ENGLISH FOR JOURNALISM AND MEDIA COMMUNICATION
- Assessment methods
- Learning objectives
- Delivery method
- Teaching methods
Upper-Intermediate Level (B2 according to the Common European Framework of Reference for Languages – CEFR).
The students’ knowledge will be assessed through a final written test followed by an oral talk. Students are required to pass the written test to access the oral part.
The written test lasts 3 hours and consists of 2 parts:
1) Drafting of a short press release for the advertising sector starting from blocks of assigned information (10 pts).
2) Writing of a news article of 200/250 words based on given data (15 pts).
The final mark is calculated in 30ies. Pass mark is 18, which will allow students to access the oral part. If it is less than 18, the test is not passed and students will have to take the exam again.
on the topics of the lessons starting from the discursive analysis of a journalistic text or media in general assigned
For the oral exam students are required to illustrate and be able to talk about the topics of the lessons starting from the discursive analysis of a journalistic or media text assigned and to play a role in a journalistic interview with given roles.
The following aspects will be evaluated: 1) grammar and lexical correctness of the spoken interaction (10 pts); 2) correctness of the linguistic-communicative analyses (5 pts); 3) ability to plan and prepare questions and conduct conversational exchanges during the interview (10 pts); the students’ critical thinking skills and capacity of autonomy (5 pts).
The final mark is calculated in 30ies. Pass mark is 18. If it is less than 18, the test is not passed and students will have to take the oral exam again.
After passing the oral exam, the final mark will be added to that of the written test, which will result in a final, average mark.
The course aims at developing some linguistic strategies specific of academic, journalistic writing and communication industry writing. Special attention will be also drawn to developing oral skills in order to be able to manage oral presentations (e.g. press conferences), achieve advanced spoken interaction, understand oral, specialised productions and manage journalistic interviews.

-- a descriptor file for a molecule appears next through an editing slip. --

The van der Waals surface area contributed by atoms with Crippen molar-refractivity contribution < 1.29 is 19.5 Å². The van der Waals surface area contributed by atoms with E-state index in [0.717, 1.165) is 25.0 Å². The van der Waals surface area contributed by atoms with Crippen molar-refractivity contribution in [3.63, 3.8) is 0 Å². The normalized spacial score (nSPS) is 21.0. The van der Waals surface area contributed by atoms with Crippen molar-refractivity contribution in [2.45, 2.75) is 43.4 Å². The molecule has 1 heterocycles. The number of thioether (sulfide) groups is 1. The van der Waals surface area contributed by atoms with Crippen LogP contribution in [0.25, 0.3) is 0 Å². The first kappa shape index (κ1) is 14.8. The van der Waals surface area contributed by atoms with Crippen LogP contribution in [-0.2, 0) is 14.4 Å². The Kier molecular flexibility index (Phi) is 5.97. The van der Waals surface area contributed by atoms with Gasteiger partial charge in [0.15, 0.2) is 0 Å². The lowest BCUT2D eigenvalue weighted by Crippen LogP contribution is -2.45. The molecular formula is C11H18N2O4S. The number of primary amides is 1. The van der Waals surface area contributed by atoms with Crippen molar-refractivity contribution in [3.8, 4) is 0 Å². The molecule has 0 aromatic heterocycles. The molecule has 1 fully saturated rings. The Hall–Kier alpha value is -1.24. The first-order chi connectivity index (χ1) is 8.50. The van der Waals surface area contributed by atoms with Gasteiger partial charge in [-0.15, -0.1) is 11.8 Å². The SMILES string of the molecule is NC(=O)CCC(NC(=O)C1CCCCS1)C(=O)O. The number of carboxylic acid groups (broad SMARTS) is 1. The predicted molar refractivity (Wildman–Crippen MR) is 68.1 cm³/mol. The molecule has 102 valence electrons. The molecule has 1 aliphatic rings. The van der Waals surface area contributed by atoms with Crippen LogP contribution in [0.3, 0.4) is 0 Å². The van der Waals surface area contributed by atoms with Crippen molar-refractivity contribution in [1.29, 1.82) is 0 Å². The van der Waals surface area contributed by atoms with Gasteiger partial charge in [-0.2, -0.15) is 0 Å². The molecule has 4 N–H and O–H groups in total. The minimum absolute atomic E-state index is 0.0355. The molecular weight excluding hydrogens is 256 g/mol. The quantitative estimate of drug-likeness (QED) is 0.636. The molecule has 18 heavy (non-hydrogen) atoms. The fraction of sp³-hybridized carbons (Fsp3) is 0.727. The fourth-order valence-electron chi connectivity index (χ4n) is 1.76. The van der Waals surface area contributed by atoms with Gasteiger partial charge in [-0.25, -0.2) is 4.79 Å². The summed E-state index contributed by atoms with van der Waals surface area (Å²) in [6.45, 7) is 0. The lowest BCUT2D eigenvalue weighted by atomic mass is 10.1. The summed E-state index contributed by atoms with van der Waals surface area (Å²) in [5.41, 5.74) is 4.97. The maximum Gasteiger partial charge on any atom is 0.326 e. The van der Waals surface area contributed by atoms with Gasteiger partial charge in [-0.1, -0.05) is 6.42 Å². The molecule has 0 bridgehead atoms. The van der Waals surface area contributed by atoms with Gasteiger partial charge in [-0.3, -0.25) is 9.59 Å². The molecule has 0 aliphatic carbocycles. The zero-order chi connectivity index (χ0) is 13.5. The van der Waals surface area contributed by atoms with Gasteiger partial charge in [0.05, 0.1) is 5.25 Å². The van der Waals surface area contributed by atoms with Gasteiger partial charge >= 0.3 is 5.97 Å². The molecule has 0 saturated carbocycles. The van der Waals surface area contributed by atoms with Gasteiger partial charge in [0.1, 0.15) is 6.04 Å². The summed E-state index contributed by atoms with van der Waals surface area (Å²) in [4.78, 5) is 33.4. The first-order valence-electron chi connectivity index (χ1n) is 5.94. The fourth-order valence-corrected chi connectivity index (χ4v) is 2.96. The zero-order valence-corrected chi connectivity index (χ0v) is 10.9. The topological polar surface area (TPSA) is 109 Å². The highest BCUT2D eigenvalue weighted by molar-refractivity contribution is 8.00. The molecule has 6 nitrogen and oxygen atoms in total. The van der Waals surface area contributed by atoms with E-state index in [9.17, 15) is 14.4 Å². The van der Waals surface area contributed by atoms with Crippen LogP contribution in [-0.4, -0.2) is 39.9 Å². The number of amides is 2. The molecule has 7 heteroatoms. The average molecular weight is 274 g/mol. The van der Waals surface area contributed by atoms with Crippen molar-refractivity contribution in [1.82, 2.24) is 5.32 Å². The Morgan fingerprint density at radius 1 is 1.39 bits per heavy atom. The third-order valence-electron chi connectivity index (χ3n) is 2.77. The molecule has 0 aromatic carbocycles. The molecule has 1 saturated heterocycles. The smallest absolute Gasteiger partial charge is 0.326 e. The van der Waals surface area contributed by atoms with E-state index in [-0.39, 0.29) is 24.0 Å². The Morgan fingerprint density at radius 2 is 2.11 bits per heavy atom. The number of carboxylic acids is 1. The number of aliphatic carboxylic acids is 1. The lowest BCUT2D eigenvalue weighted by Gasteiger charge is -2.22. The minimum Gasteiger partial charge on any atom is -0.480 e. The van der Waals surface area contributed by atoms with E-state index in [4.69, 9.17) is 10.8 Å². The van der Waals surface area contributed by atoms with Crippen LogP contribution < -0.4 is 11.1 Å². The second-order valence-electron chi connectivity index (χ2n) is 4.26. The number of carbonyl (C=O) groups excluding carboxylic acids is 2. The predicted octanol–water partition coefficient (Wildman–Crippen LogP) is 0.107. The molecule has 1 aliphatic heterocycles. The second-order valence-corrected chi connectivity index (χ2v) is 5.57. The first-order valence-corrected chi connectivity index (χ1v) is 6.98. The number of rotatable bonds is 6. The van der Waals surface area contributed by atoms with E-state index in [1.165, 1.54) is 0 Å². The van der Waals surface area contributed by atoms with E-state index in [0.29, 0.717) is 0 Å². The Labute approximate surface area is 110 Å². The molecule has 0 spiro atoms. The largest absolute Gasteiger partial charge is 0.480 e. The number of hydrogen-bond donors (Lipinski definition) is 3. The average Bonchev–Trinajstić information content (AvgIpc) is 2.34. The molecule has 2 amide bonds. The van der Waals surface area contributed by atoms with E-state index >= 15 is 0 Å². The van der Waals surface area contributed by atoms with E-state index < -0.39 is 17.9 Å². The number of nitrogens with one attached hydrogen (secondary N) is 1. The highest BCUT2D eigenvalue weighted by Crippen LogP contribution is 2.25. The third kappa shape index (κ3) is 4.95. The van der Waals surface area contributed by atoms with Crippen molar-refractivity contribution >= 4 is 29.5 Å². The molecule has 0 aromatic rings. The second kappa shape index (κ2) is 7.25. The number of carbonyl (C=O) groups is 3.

The course will thus address all four basic language skills, that is listening, speaking, reading and writing at an advanced level (B2/C1 according to the Common European Framework of Reference for Languages – CEFR), which will be achieved by revising and strengthening the grammar, syntactic and lexical structures of general English, with an in-depth insight into the specialised language of journalism and the media. Special focus will be placed on practising on authentic oral and written material (e.g. journal articles, media press releases and conferences, audio and video interviews, etc.).
In particular, students will be required to analyse and write news articles, listen to and understand a press conference/a specialised speech in English and manage an oral interview on selected topics.
Students will have to learn how to consult specialised bibliographic material, databases, pronunciation dictionaries, online and print monolingual dictionaries.
Specialised productive strategies of English for journalism and the media/communication industry will be developed and practised during the course:
- analyse offline and online journalistic articles and the discourse of journalism in general;
- write news (news writing), reports (report writing) and summaries (summary writing);
- write a press release in the advertising agency field;
- analyse virtual interviews;
- expand in paragraphs starting from notes / notes (expanding);
- listen and understand what is said during a press conference / interview;
- take notes (note taking) and ask questions during a conference / interview;
- prepare and conduct an oral interview.
Advanced language will be also practised by exercising advanced lexical-grammar competences, while using specialised journal and communicative materials.
Students are expected to have read and studied the following texts:
• Clark, C. 2007. Views in the news. A textbook. Milano: LED Edizioni Universitarie.
• Sova D.B. 2002. How to write articles for newspapers and magazines, Thomson Peterson’s.
• Hashemi L., Thomas B., Matthews L. 2015. Grammar and Vocabulary for First and First for Schools Book with Answers and Audio, Cambridge: Cambridge University Press.
Further material (slides, notes, etc.) will be uploaded on the lecturer’s e-learning webpage (English for journalism and media comunication > http://elearning.uninsubria.it/)
Additional optional repertoires (not required but recommended):
• Collins COBUILD Advanced Learner's English Dictionary, Glasgow, Harper Collins, 2006.
• Longman Dictionary of Contemporary English + DVD, London, Longman-Pearson, 2009.
• Oxford Advanced Learner’s Dictionary Online
• Cambridge Dictionaries online
Frontal lessons: the lecturer explains the contents of the course, interacting with the students through exercises, listening to authentic material in English and administering interim mock tests with guided correction.
Every week a specific task will be assigned (i.e. planning and writing a part of a news article, listening to a video interview, etc.) to be sent to and corrected by the lecturer.